1. Training to equip researchers and members of ethics committees in Tanzania with skills to effectively and timely assess the ethicality of research protocols. This would avoid unnecessary delays in approving research ethics applications and fake research being conducted in Tanzania.  As a result, the median time to approval of research protocols by Institutional Research Ethics boards (IRB) has reduced from 120 days to 32 days.  Bioethics curriculum at was established at Kilimanjaro Christian Medical University College (KCMUCo) to train all postgraduate medical and biological sciences students, and also for continuing professional education.  Two more Tanzanian Universities have adopted the curriculum for training their students.  Furthermore, a short ethics training course curriculum was developed and is hosted by NIMR and after accreditation, NIMR will make the course freely available online as a resource for refresher training of members of research and clinical trial ethics committees across Tanzania. UStAn supported the development of both curricula and Dr Wilber Sabiiti was invited to give a lecture on the ethics- of new frontiers in medical research and responding to public health emergencies to the first class at KCMUCo.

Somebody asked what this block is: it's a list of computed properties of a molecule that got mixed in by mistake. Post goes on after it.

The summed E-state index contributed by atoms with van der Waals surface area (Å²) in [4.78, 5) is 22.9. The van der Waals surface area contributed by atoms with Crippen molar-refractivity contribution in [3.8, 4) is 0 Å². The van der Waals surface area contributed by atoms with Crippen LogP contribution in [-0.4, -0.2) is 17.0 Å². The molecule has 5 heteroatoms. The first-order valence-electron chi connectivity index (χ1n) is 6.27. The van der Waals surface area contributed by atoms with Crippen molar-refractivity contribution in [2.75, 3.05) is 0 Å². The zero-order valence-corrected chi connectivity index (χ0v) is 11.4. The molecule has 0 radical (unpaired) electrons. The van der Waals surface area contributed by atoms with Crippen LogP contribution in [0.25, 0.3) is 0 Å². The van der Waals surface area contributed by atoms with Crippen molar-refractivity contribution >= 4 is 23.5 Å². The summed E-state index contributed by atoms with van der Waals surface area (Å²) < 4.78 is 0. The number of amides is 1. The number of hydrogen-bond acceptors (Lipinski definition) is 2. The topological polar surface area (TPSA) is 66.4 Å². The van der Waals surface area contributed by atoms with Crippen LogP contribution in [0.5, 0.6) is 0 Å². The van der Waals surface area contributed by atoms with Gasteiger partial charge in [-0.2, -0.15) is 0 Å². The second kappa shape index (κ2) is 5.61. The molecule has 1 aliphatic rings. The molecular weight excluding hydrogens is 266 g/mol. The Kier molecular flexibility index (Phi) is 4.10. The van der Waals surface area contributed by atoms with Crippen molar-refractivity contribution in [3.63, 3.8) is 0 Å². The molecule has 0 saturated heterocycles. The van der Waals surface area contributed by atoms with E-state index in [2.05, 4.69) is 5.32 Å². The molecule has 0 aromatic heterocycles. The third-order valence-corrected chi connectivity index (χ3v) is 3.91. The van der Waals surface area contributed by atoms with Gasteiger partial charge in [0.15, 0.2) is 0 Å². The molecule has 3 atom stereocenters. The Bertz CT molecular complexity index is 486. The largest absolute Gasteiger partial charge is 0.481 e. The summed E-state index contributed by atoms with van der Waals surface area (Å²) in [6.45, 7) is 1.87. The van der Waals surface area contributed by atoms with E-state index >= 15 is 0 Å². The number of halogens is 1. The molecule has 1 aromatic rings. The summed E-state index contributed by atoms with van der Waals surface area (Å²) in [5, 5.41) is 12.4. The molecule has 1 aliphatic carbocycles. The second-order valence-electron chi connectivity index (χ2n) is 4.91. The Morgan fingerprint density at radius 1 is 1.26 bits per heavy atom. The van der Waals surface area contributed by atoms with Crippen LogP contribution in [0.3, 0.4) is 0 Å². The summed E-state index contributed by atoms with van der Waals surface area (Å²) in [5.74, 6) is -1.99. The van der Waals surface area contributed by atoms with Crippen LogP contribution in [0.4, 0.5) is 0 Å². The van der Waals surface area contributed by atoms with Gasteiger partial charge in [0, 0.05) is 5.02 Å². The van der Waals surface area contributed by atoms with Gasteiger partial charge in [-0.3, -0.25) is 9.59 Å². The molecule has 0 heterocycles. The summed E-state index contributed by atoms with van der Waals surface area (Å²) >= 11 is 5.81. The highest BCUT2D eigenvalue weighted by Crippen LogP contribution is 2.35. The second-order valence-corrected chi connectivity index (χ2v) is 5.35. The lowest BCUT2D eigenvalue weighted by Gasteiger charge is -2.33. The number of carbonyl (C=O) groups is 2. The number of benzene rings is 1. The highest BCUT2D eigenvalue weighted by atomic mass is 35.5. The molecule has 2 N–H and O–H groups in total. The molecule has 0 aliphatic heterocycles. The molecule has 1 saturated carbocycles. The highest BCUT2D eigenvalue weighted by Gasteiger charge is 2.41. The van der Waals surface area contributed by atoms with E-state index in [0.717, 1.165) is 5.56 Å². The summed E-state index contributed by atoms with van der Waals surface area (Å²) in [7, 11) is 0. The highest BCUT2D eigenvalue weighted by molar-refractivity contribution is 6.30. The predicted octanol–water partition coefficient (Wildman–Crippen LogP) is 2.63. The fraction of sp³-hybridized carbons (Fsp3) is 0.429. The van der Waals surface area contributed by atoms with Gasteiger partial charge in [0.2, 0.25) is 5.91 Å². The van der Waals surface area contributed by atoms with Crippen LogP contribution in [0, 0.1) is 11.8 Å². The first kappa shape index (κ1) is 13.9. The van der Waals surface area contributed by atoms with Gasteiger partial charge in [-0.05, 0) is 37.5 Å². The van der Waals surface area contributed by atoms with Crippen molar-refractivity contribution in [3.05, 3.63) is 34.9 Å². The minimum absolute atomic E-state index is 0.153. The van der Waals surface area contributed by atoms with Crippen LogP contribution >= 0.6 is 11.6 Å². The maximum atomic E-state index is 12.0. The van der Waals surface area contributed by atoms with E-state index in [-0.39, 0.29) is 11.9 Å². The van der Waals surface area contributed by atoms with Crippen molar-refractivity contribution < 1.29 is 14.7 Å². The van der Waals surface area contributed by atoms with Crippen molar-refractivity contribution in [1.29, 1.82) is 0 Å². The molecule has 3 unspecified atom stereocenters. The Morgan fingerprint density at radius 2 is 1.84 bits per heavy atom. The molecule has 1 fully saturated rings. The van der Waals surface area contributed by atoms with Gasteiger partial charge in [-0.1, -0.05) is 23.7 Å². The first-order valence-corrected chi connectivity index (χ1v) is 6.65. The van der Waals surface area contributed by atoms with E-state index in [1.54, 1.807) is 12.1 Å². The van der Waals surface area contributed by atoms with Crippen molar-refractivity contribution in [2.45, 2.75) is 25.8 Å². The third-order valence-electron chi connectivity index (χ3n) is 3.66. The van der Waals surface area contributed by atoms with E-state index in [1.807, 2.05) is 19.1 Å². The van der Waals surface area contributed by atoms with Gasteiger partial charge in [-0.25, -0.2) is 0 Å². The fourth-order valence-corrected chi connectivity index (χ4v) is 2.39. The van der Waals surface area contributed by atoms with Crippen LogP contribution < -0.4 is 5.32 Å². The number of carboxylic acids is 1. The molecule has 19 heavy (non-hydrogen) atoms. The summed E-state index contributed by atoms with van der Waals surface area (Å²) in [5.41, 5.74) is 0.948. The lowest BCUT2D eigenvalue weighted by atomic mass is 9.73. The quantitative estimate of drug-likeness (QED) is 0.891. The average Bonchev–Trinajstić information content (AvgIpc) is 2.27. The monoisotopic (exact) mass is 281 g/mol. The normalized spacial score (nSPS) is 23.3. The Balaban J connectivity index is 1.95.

2.  Strengthening infrastructure and human resource for:

Rapid submission, review and feedback of research ethics applications to the NIMR headquarters through NatHREC. To this effect an electronic     system was developed through which research protocols will be submitted, reviewed and feedback given.

Rapid reporting on the safety of medicines and vaccines during clinical trials at TMDA. An electronic system was developed to this effect to expedite reporting of adverse drug events (ADEs) arising during the trial of new medicines. SMERT also supported the enhancement of the system for post registration medicines and increasing awareness of the importance of reporting ADEs by the community. As a result, ADE reporting quadrupled since 2019, the SMERT’s 2nd year of work.

Monitoring ethical conduct of health research and clinical trials of medicines and devices for both NIMR and TMDA. To increase efficiency and cost-effectiveness, joint monitoring visits of research were agreed between NIMR and TMDA.

3.  Harmonising health research ethics review and medicines regulation in the East African community. SMERT achievements on research ethics review will feed into the East African Health Research Commission’s work to harmonise the research ethics review across the East African Community. Through SMERT support, TMDA spearheaded and hosted a forum by all national medicines regulatory bodies to discuss ways for harmonising medicines regulation guidelines across East Africa.


The SMERT team held a post-forum meeting on 27th September to discuss the next steps after SMERT phase I.

We believe the long-term impact of SMERT is protecting the people of Tanzania from participating in dangerous research and being tried on with unsafe medicines. Secondly, research participants who get adverse drug reactions during clinical trials will be given the right care within the shortest possible time.

Sir James Mackenzie Institute for Early Diagnosis Launch

Early diagnosis key to survival